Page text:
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February 22, 2024 | Tom Ballard

U.S. Patent and Trademark Office issues guidance on patenting AI-generated inventions

The USPTO is also hosting a public webinar from 1 to 2 p.m. EST on March 5 to review the guidance.

Is an artificial intelligence (AI)-generated invention patentable or not? As the old saying goes, that is the question, and the U.S. Patent and Trademark Office (USPTO) has issued some guidance on the matter in a recent announcement that also included publishing in the Federal Register.

The guidance was intended to incentivize, protect, and encourage investment in innovations made possible through the use of AI while also providing important clarity to the public and USPTO employees on the patentability of AI-assisted inventions. The guidance, which became effective February 13, delivers on the USPTO’s obligations under the Executive Order on the Safe, Secure, and Trustworthy Development and Use of Artificial Intelligence.

“The patent system was developed to incentivize and protect human ingenuity and the investments needed to translate that ingenuity into marketable products and solutions,” said Kathi Vidal, Under Secretary of Commerce for Intellectual Property and Director of the USPTO. “The patent system also incentivizes the sharing of ideas and solutions so that others may build on them. The guidance strikes a balance between awarding patent protection to promote human ingenuity and investment for AI-assisted inventions while not unnecessarily locking up innovation for future developments. The guidance does that by embracing the use of AI in innovation and focusing on the human contribution.”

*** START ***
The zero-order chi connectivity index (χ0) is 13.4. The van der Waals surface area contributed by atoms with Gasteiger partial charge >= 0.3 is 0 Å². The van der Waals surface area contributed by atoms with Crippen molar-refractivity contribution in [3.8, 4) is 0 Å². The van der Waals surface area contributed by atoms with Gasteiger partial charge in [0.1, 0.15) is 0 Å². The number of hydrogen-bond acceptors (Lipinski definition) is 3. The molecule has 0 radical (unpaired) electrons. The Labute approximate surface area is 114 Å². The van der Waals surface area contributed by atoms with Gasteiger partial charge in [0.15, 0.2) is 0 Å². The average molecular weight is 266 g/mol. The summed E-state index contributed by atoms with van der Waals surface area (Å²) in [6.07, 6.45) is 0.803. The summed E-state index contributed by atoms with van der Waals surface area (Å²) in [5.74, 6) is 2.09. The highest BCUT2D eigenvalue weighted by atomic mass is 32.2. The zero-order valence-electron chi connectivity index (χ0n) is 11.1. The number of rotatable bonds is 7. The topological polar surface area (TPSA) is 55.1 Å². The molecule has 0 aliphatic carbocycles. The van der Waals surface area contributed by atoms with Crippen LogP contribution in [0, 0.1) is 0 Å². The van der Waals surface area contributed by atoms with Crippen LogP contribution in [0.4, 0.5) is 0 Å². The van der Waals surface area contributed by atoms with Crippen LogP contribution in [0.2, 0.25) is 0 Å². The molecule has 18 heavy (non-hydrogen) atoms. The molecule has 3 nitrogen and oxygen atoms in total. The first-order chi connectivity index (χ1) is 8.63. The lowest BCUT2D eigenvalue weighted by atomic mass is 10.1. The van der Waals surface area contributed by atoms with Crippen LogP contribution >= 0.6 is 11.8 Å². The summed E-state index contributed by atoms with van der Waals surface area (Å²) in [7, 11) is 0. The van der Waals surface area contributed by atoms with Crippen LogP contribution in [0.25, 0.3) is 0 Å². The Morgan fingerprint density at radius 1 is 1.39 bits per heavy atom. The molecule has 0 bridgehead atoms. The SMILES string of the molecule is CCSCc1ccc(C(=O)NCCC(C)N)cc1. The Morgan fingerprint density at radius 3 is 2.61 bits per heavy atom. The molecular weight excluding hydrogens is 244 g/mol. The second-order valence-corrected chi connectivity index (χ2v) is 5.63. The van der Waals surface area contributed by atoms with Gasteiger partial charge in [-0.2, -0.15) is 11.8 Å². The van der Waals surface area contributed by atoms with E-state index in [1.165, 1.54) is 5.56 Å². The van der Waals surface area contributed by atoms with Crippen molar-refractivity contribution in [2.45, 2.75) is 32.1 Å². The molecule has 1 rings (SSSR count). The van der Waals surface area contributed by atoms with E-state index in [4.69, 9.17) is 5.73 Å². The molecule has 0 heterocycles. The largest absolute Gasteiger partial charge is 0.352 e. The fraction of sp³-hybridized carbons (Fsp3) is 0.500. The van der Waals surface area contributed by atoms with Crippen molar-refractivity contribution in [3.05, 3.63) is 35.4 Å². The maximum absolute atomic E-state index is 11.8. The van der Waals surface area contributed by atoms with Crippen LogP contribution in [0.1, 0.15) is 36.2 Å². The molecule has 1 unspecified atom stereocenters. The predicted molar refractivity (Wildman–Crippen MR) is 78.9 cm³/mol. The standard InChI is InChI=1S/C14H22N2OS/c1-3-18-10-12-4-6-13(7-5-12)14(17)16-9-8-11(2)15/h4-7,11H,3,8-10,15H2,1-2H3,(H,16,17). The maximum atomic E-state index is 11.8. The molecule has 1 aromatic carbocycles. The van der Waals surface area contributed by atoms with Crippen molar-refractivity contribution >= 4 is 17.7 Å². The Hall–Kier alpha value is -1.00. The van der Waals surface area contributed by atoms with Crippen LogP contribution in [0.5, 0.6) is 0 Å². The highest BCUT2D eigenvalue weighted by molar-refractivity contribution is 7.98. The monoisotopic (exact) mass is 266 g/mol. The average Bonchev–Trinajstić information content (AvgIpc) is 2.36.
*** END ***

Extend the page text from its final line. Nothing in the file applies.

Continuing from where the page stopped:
The guidance makes clear that AI-assisted inventions are not categorically unpatentable. The guidance provides instructions to examiners and stakeholders on how to determine whether the human contribution to an innovation is significant enough to qualify for a patent when AI also contributed. It builds on the existing inventorship framework by providing instructions to examiners and applicants on determining the correct inventor(s) to be named in a patent or patent application for inventions created by humans with the assistance of one or more AI systems. It states that patent protection may be sought for inventions in which a human provided a significant contribution to the invention.

Additionally, in order to further assist USPTO examiners and applicants in their understanding of this guidance, examples of hypothetical situations of how the guidance would apply are available on the AI-related resources webpage.

To learn more about what the guidance is and is not and to get questions answered, the USPTO is hosting a public webinar from 1 to 2 p.m. EST on March 5.


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